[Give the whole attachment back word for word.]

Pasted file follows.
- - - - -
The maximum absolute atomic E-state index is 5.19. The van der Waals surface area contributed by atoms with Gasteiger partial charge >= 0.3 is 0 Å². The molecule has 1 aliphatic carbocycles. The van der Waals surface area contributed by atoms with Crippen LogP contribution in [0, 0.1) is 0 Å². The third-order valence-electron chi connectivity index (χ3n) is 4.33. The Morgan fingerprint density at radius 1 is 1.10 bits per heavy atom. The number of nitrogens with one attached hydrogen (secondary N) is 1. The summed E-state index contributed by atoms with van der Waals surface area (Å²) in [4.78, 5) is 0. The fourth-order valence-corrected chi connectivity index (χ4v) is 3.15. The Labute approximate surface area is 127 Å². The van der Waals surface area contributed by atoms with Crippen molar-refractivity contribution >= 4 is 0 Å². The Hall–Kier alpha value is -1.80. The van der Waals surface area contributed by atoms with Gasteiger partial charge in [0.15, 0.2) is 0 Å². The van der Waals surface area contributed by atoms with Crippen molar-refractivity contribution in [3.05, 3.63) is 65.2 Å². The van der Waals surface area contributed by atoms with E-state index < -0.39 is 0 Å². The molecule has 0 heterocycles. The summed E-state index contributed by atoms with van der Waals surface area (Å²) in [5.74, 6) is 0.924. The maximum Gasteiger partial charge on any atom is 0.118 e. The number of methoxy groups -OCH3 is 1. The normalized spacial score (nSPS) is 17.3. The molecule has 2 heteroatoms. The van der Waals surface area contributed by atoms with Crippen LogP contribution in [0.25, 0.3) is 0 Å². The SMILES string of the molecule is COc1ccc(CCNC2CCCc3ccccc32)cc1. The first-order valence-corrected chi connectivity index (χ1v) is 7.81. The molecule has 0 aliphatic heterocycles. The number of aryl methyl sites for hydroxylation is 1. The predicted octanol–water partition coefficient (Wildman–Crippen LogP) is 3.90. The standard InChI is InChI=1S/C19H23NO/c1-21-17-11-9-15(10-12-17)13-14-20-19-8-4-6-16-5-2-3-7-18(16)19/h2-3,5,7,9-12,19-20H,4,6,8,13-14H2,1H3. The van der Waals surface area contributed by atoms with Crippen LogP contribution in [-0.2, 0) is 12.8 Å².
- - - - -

The maximum absolute atomic E-state index is 5.19. The van der Waals surface area contributed by atoms with Gasteiger partial charge >= 0.3 is 0 Å². The molecule has 1 aliphatic carbocycles. The van der Waals surface area contributed by atoms with Crippen LogP contribution in [0, 0.1) is 0 Å². The third-order valence-electron chi connectivity index (χ3n) is 4.33. The Morgan fingerprint density at radius 1 is 1.10 bits per heavy atom. The number of nitrogens with one attached hydrogen (secondary N) is 1. The summed E-state index contributed by atoms with van der Waals surface area (Å²) in [4.78, 5) is 0. The fourth-order valence-corrected chi connectivity index (χ4v) is 3.15. The Labute approximate surface area is 127 Å². The van der Waals surface area contributed by atoms with Crippen molar-refractivity contribution >= 4 is 0 Å². The Hall–Kier alpha value is -1.80. The van der Waals surface area contributed by atoms with Gasteiger partial charge in [0.15, 0.2) is 0 Å². The van der Waals surface area contributed by atoms with Crippen molar-refractivity contribution in [3.05, 3.63) is 65.2 Å². The van der Waals surface area contributed by atoms with E-state index < -0.39 is 0 Å². The molecule has 0 heterocycles. The summed E-state index contributed by atoms with van der Waals surface area (Å²) in [5.74, 6) is 0.924. The maximum Gasteiger partial charge on any atom is 0.118 e. The number of methoxy groups -OCH3 is 1. The normalized spacial score (nSPS) is 17.3. The molecule has 2 heteroatoms. The van der Waals surface area contributed by atoms with Crippen LogP contribution in [0.25, 0.3) is 0 Å². The SMILES string of the molecule is COc1ccc(CCNC2CCCc3ccccc32)cc1. The first-order valence-corrected chi connectivity index (χ1v) is 7.81. The molecule has 0 aliphatic heterocycles. The number of aryl methyl sites for hydroxylation is 1. The predicted octanol–water partition coefficient (Wildman–Crippen LogP) is 3.90. The standard InChI is InChI=1S/C19H23NO/c1-21-17-11-9-15(10-12-17)13-14-20-19-8-4-6-16-5-2-3-7-18(16)19/h2-3,5,7,9-12,19-20H,4,6,8,13-14H2,1H3. The van der Waals surface area contributed by atoms with Crippen LogP contribution in [-0.2, 0) is 12.8 Å².